Just because it’s winter doesn’t mean you can not ride your motorcycle, unless you’re living in an area that sees permanent deep frost and deep snow. And even then, depending on your motorcycle, you can still ride, but in this case you’ll need to change the rear tire for a snow track system (like those on tanks), and the front wheel will get some skis.
But if you live in an area where it is cold, rainy and sometimes some snow, you can still ride, but you’ll need to take some precautions.
The most important factor for riding in the cold, is that you need to trap your body heat. Heat tends to dissipate into the cold, and it is difficult to stoke the fire inside your body to replace the lost heat. So the best way is to insulate your body from heat loss.
In the old days, people would wrap old newspapers against their body to trap the heat. Nowadays you will not need to worry about newspaper ink rubbing against your skin, giving you who-knows-what-kind-of-sickness. A microfiber layer against your skin is the first defense layer against the cold. A microfiber T-shirt is great, better yet a long-john made out of microfiber. If you don’t have microfiber, get a good cotton one. A one-piece is better than two, but having one is better than none.
TIP: You need to put on the first layer, the microfiber, when you are warm, not outside in the cold. In that case, all you will be doing is trapping the cold temperature, so defeating the idea of keeping warm. Put on the microfiber when you are warm!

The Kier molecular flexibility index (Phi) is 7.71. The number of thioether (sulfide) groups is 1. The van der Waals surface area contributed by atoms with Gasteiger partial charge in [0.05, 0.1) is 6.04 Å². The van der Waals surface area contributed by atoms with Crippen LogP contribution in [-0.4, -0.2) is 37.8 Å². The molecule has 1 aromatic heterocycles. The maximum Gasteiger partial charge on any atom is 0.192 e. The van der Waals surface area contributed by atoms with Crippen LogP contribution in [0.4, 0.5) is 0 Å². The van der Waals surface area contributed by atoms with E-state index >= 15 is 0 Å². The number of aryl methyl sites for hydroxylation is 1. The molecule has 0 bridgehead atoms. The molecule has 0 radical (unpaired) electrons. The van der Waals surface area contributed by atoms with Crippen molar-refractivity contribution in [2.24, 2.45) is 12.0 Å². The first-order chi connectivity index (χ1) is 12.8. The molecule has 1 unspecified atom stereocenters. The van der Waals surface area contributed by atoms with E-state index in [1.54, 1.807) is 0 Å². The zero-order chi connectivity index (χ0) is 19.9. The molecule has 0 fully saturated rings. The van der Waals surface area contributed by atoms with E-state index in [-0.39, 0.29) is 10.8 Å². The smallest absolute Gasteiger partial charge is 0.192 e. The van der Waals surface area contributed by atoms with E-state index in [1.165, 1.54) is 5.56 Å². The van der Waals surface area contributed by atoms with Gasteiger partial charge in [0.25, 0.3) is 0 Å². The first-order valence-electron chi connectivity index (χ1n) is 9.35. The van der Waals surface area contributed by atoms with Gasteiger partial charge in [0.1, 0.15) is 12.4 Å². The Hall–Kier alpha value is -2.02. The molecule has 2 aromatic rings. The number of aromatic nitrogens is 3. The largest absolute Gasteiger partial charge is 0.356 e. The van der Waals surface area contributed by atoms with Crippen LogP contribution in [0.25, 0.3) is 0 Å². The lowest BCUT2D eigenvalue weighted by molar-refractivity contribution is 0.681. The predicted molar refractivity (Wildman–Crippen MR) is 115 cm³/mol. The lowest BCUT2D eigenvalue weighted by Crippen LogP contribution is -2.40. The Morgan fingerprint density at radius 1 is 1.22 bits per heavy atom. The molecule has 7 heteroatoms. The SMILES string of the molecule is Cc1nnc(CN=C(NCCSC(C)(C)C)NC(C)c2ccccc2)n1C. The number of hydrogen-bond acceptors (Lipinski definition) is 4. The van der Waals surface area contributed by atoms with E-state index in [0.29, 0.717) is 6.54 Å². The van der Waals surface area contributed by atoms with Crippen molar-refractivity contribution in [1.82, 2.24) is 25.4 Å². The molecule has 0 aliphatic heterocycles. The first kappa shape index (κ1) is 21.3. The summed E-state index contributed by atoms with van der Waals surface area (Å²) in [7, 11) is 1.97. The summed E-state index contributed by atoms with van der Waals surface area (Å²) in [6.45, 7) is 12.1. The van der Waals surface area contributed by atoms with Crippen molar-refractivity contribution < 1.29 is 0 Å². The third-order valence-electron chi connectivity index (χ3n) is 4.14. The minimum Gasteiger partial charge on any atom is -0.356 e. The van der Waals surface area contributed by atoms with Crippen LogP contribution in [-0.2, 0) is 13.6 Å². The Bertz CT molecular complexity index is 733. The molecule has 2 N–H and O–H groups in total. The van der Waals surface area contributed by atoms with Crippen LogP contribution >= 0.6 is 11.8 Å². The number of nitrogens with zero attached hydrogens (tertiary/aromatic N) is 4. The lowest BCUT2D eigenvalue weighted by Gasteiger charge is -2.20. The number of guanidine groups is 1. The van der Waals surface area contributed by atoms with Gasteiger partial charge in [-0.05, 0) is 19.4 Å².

Next you can put on layers of woolen sweaters or cotton or silk shirts. Don’t put on too much, if not you’ll not be able to operate your motorcycle properly. Alternatively, you can get a heated vest. Plug it into your 12V system, and you’ll be as snug as a bug in a rug.
The final layer, your jacket, needs to be totally windproof; leather or nylon will do the trick, and ideally it should be a one-piece suit. If you don’t have a one-piece suit, get one that can be zipped between the pants and jacket. This way, less heat will escape.
Your body extremities will see the fastest heat loss. Feet, hands and very important, your head, will loose heat very fast. It’s important to keep them warm.
Hands: Make sure your gloves are the gauntlet type, i.e., fit over your jacket sleeve. This way, no cold air can come in or out via the top. You might also want to get some silk gloves to wear inside your normal gloves, since they keep the fingers warm & dry. Remember that your hands & fingers are exposed to a very cold air when riding. It’s the reason many all-year riders have heated handlebars, or heated gloves.
TIP: If heated handlebars or gloves are too expensive, consider chemical heat packs.
Feet: Your feet will not be moving much on the motorcycle so they will tend to get cold quickly, but they have a source of natural heating; your motorcycle’s engine (unless you are riding a sports motorcycle).
But you will still need to wear warm socks, preferably with silk under-socks. Make sure your boots are rainproof and do not let wind in (and therefore hot air out). In the worst case scenario, get rain boot covers.
Head: Your head, believe or not, is very important. A head, and therefore brain that is exposed for long periods of time to cold temperatures will not function properly. You will start to loose concentration, and make judgment mistakes; your reaction time will diminish dramatically. At the very least, wear a balaclava, preferably with a silk hood underneath it. An advantage of a balaclava, one that goes up to your nose, is that it will prevent your visor from fogging up, something, no matter how good your visor, will happen in the winter.
Since you will find that cold air will enter your back, get a proper neck warmer that covers your neck, chest and shoulder.
Next we’ll look at what you need to do for your motorcycle in order to ride it in the winter.